Montreal-Based Jérôme Havre's "Unwoven" Sculptures Come to NYC's Front Room

Jérome Havre, "Holothurie"
(Courtesy de l'artiste )

Jérôme Havre, who has lived in Montreal now for a few years, is always willing to take on a new technique or surface. He sews, paints, and sculpts, shifting effortlessly from knitting to multimedia. In his shows, the walls and floors of an exhibition space are charged with multidirectional energy of colors and sounds. This energy is drawn from Havre’s incessant questioning of national and cultural identities, which the artist attempts to “unweave” through his work. He spoke to ARTINFO France recently about creating immersive spaces, how textiles can represent history, and his upcoming show at Brooklyn’s Front Room Gallery.

Your family is from Martinique, you were born in France, and you graduated from the École de Beaux-Arts in Paris. Why did you decide to move to Montreal, and how has your work been received in France?

 

I decided to settle in Québec to find new opportunities. I didn’t want to participate in the pretense and paternalism that often makes up the French environment. Living in France means sometimes observing contradictions between theory and practice, which kept me from developing fully. [Living in Québec] also made it possible to learn about a different political system. Canadian social structures give me time to think, to develop my artistic practice, and to show my work. As for awareness of my work in Europe, it’s only germinating for now. I’ve had rare occasions to show my work there so far.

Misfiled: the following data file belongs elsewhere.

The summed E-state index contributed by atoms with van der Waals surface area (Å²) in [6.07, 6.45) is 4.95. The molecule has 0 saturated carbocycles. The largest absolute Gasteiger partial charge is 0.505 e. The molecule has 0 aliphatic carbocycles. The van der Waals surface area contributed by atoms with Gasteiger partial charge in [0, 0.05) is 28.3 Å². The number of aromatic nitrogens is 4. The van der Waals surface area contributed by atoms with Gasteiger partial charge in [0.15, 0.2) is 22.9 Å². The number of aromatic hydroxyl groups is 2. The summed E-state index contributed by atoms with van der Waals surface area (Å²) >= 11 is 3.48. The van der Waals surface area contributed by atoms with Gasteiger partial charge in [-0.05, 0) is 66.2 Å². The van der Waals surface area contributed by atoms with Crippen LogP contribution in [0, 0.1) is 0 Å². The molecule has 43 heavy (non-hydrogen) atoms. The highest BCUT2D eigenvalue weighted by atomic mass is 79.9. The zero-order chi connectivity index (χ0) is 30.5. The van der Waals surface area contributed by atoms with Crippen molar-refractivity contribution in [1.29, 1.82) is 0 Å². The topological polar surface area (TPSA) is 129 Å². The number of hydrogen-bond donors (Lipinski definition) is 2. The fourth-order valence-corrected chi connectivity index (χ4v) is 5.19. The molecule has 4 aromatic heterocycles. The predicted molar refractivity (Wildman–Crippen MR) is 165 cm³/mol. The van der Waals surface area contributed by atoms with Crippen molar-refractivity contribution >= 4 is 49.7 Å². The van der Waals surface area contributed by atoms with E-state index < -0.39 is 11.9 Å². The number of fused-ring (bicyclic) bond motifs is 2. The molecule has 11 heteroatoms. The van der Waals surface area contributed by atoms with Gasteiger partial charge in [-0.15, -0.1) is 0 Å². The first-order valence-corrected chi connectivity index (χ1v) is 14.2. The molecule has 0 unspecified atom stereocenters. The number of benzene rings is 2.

What is the role of references to non-Western art in your work?

I bring multiple references into my work to shake up people’s bearings. I use non-Western aesthetic criteria, while still maintaining an aesthetic of the beautiful. It is still more comfortable [for people] to circumscribe one’s field of vision to one cultural identity. And because [that practice] is commonly accepted, my work is about revealing the strings of the collective unconscious and the process of accepting a civilizing consensus, which introduces differences with everything that doesn’t correspond to the established model. I use a cultural filter, the vision of an elsewhere that is cultivated and passably reproduced and digested over time, though sometimes I despair that the framework will give way and that the vision will become clairvoyant.

You often use textiles.

I’ve used fiber for reasons inherent to qualities of the subject I’ve treated: skin. Polyamide, for example, is the material most able to sheathe the body like a second skin. While developing my work, I became interested in aspects of textiles as well as the textile industry, and especially in the cultivation of cotton in French colonial history. Cotton became a way for me to learn through a thread transmitting history. In fact, the materials that I use in my artistic work gradually start to “unweave” the national cultural discourse.

Masks and skin are also recurring elements.

Masks and skin are symbols that evoke the complexity of national identities, as well as gender, racial, and religious identities. I was also beginning a dialogue between image and appearance.

In general, your pieces are very visually charged — with color, patterns, and sounds. The space of your shows is very dense.

I appeal to a flood of images and sounds so that the works echo with each other. I want to create both curiosity and a desire to wander in the exhibition space so that the visitor’s mind is constantly engaged.

You seek to immerse the viewer in the work. Why is this essential for you?